Alberta fisherman helps people with disabilities, chronic illnesses cast a line again

An Alberta businessman is casting his love of fishing across the country, funding expeditions for people who might otherwise be unable to spend a day on the water.

'When they're out there fishing with us, they're able to not even think about that stuff'

'They become eight years old again'

5 years ago
Duration 1:53
Dream Casters Society lures people with illnesses and chronic disabilities back into the fishing boat

On a warm summer day on a lake west of Edmonton, Ed Butler is helped into a fishing boat by excursion organizer Mike Maidens. 

Butler, 70, grew up in a family of avid fishermen and women, but has not fished since he was diagnosed with Parkinson's disease four years ago.

"All my uncles were fishermen and had fishing lodges; my Dad loved to fish; my wife, she could out-fish anybody if you give her a fishing rod," Butler said.

His symptoms developed rapidly, limiting his mobility and making fishing another activity he thought he had lost to the disease, Butler said.

But on this day, a group called Dream Casters Society is helping him relive the familiar sway of a boat, the sound of water lapping against the hull and the tug of a fish on his line.

"Fishing and water is very therapeutic to begin with, but to be able to be on a beautiful boat ... and great people, I totally enjoyed myself and I feel much more relaxed," Butler said.

It's the sensation Tom Adams wants to share with people unable to fish on their own.

Tom Adams, an avid fisherman, wanted to help people unable to go fishing on their own get out on the water. (Trevor Wilson/CBC)

Last year, the Alberta businessman used his personal savings to found Dream Casters Society, which helps people with chronic illnesses or disabilities leave their worries onshore for a few hours.

"The moment anyone gets in a boat, they don't talk about their problems," Adams said. "I can't change those people's conditions, not a hope.

"But when they're out there fishing with us, they're able to not even think about that stuff."

Adams, who lives in Sexsmith, Alta., began organizing excursions after hosting a one-day fishing trip for a man with multiple sclerosis.

He said seeing the man grin about his catches that day was worth more than all the fish they reeled in.

"When a person gets a bite on a fishing rod, they smile," Adams said. "They become eight years old, first time catching a fish. And it's a lot of fun to watch their reaction."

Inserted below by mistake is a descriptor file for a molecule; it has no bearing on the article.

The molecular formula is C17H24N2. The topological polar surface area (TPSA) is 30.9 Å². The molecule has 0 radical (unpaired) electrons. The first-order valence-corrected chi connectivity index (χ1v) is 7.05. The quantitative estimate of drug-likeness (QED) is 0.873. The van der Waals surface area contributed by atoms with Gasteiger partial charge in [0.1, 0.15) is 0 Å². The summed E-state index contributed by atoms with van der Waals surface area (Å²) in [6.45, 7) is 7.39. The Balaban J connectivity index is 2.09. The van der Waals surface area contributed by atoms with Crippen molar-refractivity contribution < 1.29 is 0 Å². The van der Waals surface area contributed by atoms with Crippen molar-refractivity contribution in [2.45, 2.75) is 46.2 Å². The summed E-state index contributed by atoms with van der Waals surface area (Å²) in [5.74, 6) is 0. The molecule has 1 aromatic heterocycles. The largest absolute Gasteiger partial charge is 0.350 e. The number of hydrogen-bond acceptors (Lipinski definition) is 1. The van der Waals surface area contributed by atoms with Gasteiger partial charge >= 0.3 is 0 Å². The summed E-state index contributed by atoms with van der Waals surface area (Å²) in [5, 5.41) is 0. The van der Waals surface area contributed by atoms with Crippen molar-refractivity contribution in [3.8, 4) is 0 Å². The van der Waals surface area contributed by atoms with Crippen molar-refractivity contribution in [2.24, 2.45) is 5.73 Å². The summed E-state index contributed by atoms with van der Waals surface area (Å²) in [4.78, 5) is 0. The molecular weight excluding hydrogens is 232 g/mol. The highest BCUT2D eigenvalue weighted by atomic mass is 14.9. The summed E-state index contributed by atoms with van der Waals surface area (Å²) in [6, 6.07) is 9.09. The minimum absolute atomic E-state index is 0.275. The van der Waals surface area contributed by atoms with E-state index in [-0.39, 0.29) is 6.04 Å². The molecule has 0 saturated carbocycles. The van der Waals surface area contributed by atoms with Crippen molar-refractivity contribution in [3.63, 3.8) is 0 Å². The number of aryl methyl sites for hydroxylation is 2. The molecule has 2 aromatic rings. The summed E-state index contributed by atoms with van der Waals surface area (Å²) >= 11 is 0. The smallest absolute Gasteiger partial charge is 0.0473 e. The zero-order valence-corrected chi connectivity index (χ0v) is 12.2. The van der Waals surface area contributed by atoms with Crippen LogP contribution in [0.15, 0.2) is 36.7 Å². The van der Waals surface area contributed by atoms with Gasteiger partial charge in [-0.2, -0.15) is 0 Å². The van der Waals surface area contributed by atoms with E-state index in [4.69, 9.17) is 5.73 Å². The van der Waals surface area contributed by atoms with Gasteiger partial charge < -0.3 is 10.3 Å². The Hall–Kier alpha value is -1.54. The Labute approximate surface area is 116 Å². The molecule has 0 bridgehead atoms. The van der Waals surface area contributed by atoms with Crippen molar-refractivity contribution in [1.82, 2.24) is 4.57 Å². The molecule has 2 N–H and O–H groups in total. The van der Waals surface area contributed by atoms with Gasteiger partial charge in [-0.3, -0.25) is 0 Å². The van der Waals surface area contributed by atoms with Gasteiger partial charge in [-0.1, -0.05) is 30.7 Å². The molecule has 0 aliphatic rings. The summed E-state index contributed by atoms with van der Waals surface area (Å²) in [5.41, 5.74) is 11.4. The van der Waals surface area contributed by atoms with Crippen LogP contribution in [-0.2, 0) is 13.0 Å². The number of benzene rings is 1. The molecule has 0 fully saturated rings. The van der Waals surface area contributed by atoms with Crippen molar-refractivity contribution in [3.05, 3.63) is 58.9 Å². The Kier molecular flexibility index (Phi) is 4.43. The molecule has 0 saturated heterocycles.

He researched a number of American organizations that offered fishing retreats for U.S. military veterans struggling with post-traumatic stress disorder.

"If they've done it and they've been doing it for years, there's no reason we can't take a bunch of groups and do it for many years."

Dream Casters Society offers expeditions in Alberta, Ontario and B.C. (Trevor Wilson/CBC)

He recruited retirees and fishing experts across the country to help launch the initiative in Vancouver, Toronto and Edmonton.

Maidens, owner of Get Hooked Fishing Adventures in Spruce Grove, Alta., was one of the first people to come on board with Adams's plan.

"Being out on the water, relaxing and watching others and the sheer joy on their face, it's unbelievable," Maidens said.

"I'm in the weeds a little bit, just watching some people maybe catch their very first fish, or their first fish in a long time. Or sadly, it may be the last fish they ever catch."

Maidens now runs half-day fishing trips for the organization twice a week on Wabamun Lake, 70 kilometres west of Edmonton, where the water is teeming with walleye and northern pike.

"I joke around it's not even fishing," he said. "It's catching."

Butler said the excursion made him feel relaxed and is hoping to go out again. (Trevor Wilson/CBC)

Adams said he wants to expand his society to Saskatchewan and Manitoba, with plans to more than quadruple the annual number of expeditions across Canada from 40 to more than 200. 

He has enough money to run Dream Casters Society for five years, Adams said.

The organization is working on a way to accept donations so the group can continue once Adams's personal funds dry up.

That's something Butler would certainly like to see.

"I can't say enough about it," he said. "I've been waiting to get home and find out when we can maybe ... go again."

With files from Trevor Wilson